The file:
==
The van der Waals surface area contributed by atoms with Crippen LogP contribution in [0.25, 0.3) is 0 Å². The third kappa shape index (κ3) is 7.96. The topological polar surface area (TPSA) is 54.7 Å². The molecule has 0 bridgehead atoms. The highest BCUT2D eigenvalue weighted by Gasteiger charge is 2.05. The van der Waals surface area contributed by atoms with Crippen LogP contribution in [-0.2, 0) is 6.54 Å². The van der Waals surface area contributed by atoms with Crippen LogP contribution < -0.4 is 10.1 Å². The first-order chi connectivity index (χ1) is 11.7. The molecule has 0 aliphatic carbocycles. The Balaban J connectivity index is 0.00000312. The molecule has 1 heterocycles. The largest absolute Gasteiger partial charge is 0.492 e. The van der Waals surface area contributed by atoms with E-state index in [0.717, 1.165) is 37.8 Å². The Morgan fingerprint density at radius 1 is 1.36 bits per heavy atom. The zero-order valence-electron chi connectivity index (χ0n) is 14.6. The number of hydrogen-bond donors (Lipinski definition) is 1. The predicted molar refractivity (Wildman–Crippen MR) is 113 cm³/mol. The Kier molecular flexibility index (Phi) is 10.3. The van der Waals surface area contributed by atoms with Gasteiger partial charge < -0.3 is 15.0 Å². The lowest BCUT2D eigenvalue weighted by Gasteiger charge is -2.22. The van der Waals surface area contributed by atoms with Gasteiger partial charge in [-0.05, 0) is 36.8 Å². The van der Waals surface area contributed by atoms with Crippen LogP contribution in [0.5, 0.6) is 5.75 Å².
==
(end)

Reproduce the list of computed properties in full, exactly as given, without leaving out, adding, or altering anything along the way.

The van der Waals surface area contributed by atoms with Crippen LogP contribution in [0.25, 0.3) is 0 Å². The third kappa shape index (κ3) is 7.96. The topological polar surface area (TPSA) is 54.7 Å². The molecule has 0 bridgehead atoms. The highest BCUT2D eigenvalue weighted by Gasteiger charge is 2.05. The van der Waals surface area contributed by atoms with Crippen LogP contribution in [-0.2, 0) is 6.54 Å². The van der Waals surface area contributed by atoms with Crippen LogP contribution < -0.4 is 10.1 Å². The first-order chi connectivity index (χ1) is 11.7. The molecule has 0 aliphatic carbocycles. The Balaban J connectivity index is 0.00000312. The molecule has 1 heterocycles. The largest absolute Gasteiger partial charge is 0.492 e. The van der Waals surface area contributed by atoms with E-state index in [0.717, 1.165) is 37.8 Å². The Morgan fingerprint density at radius 1 is 1.36 bits per heavy atom. The zero-order valence-electron chi connectivity index (χ0n) is 14.6. The number of hydrogen-bond donors (Lipinski definition) is 1. The predicted molar refractivity (Wildman–Crippen MR) is 113 cm³/mol. The Kier molecular flexibility index (Phi) is 10.3. The van der Waals surface area contributed by atoms with Gasteiger partial charge < -0.3 is 15.0 Å². The lowest BCUT2D eigenvalue weighted by Gasteiger charge is -2.22. The van der Waals surface area contributed by atoms with Gasteiger partial charge in [-0.05, 0) is 36.8 Å². The van der Waals surface area contributed by atoms with Crippen LogP contribution in [0.5, 0.6) is 5.75 Å².